And it isn’t only the players who share this bond — the coaches are a huge part of this too. “Our relationship [with our coaches] is very close,” Vince explains. “He’s the type of person who always tells us that if we need anything, we should tell him, especially if we are struggling with something. He’s very fatherly.”
The feeling is mutual. Coach Allan also expressed that he sees his players as his kids and is always encouraging them to feel open in the team setting, whether it’s about matters related to fencing or not.
“Ang fencing, parang naging second family na,” Coach Allan shares.
Fostering this kind of dynamic definitely played a huge role in the positive views that every player and coach has about their team, which, in turn, motivates the athletes to train hard, perform well, and ultimately, help grow the sport.
Reaching new goals
Indeed, the culture of the UP Fencing Team is a dream for any student-athlete. But both Coach Allan and Coach Arvin shared that they have bigger hopes and dreams, not only for the team but also for the entire sport as a whole.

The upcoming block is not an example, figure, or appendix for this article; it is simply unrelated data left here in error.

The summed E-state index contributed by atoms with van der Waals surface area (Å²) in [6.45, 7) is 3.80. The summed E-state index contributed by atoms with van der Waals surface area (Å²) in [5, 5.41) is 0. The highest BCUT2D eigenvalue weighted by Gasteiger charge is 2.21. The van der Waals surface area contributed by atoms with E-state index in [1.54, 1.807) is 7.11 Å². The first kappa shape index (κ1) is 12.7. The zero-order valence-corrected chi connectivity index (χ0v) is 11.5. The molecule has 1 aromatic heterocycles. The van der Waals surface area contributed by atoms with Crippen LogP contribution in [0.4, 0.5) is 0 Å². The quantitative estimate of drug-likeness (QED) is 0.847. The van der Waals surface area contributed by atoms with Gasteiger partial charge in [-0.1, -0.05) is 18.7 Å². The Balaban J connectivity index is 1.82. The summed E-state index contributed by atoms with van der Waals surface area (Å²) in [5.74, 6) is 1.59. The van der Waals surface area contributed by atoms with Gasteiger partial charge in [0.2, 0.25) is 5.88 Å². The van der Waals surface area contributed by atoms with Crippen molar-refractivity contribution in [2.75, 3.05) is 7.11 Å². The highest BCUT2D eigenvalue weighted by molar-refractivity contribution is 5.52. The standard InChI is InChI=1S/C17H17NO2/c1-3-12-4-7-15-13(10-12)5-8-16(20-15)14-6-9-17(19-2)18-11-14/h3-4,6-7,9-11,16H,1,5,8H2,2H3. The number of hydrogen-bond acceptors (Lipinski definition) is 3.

Coach Allan, who was a fencing varsity member of the University of the Philippines himself, has been in the sport for a long time and is happy to see the sport growing here in the country, with several fencing gyms and new training programs opening, and he is happy to see himself as a part of that development and hopes to do more.
Given their struggles in recruiting players who already have previous experiences in the sport, the UP coaching staff is hoping to help develop more athletes from a young age. While they are still in the process of turning this dream into a reality, they hope to focus their energy on a grassroots program that may develop talent for the UP team, and perhaps, even for the country.
Speaking of their goals as coaches, Coach Allan expresses, “Of course, we hope to develop national team athletes.”
Emphasizing the importance of grassroots programs, both coaches further explain that this is why they maintain a sense of openness in their team. They hope to attract more players into the sport so that, hopefully, the Philippines will have a talent pool strong enough to go up against some of the best players in the world.
And given the UP Fencing Team’s family-like bond, the culture of support, and their impartiality to beginners and advanced athletes, this is undoubtedly already a great place to start.
Photography KIM SANTOS
Art Direction KARLOTA TUAZON
Shoot Coordination TONI MENDOZA
Special Thanks JUANCHO SESE
Shot on Location UP DILIMAN – COLLEGE OF HUMAN KINETICS